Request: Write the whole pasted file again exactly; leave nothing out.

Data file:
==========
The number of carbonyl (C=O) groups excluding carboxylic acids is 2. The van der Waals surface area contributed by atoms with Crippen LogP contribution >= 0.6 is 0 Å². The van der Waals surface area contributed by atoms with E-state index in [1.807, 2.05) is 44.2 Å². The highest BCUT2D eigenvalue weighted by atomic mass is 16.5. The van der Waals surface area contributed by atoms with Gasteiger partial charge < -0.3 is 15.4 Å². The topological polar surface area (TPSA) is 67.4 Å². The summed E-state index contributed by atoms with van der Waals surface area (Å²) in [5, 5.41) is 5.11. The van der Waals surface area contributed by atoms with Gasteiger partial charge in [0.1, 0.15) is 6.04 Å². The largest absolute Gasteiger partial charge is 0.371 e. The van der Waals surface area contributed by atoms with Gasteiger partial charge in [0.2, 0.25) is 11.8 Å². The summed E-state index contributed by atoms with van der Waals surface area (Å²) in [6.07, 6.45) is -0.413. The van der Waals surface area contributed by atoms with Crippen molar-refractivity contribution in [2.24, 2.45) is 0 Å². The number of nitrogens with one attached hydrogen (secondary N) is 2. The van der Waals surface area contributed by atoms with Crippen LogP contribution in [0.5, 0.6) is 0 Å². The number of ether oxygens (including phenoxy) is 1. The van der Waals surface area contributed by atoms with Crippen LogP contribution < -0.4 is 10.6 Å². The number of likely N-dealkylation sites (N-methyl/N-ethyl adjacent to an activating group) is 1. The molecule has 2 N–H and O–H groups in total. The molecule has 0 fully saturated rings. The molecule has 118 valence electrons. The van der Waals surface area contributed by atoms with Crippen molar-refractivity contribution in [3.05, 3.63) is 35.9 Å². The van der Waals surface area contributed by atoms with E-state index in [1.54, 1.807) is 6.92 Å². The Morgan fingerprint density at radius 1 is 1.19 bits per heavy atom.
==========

The number of carbonyl (C=O) groups excluding carboxylic acids is 2. The van der Waals surface area contributed by atoms with Crippen LogP contribution >= 0.6 is 0 Å². The van der Waals surface area contributed by atoms with E-state index in [1.807, 2.05) is 44.2 Å². The highest BCUT2D eigenvalue weighted by atomic mass is 16.5. The van der Waals surface area contributed by atoms with Gasteiger partial charge < -0.3 is 15.4 Å². The topological polar surface area (TPSA) is 67.4 Å². The summed E-state index contributed by atoms with van der Waals surface area (Å²) in [5, 5.41) is 5.11. The van der Waals surface area contributed by atoms with Gasteiger partial charge in [0.1, 0.15) is 6.04 Å². The largest absolute Gasteiger partial charge is 0.371 e. The van der Waals surface area contributed by atoms with Gasteiger partial charge in [0.2, 0.25) is 11.8 Å². The summed E-state index contributed by atoms with van der Waals surface area (Å²) in [6.07, 6.45) is -0.413. The van der Waals surface area contributed by atoms with Crippen molar-refractivity contribution in [2.24, 2.45) is 0 Å². The number of nitrogens with one attached hydrogen (secondary N) is 2. The van der Waals surface area contributed by atoms with Crippen LogP contribution in [0.5, 0.6) is 0 Å². The number of ether oxygens (including phenoxy) is 1. The van der Waals surface area contributed by atoms with Crippen LogP contribution < -0.4 is 10.6 Å². The number of likely N-dealkylation sites (N-methyl/N-ethyl adjacent to an activating group) is 1. The molecule has 2 N–H and O–H groups in total. The molecule has 0 fully saturated rings. The molecule has 118 valence electrons. The van der Waals surface area contributed by atoms with Crippen molar-refractivity contribution in [3.05, 3.63) is 35.9 Å². The van der Waals surface area contributed by atoms with E-state index in [1.54, 1.807) is 6.92 Å². The Morgan fingerprint density at radius 1 is 1.19 bits per heavy atom.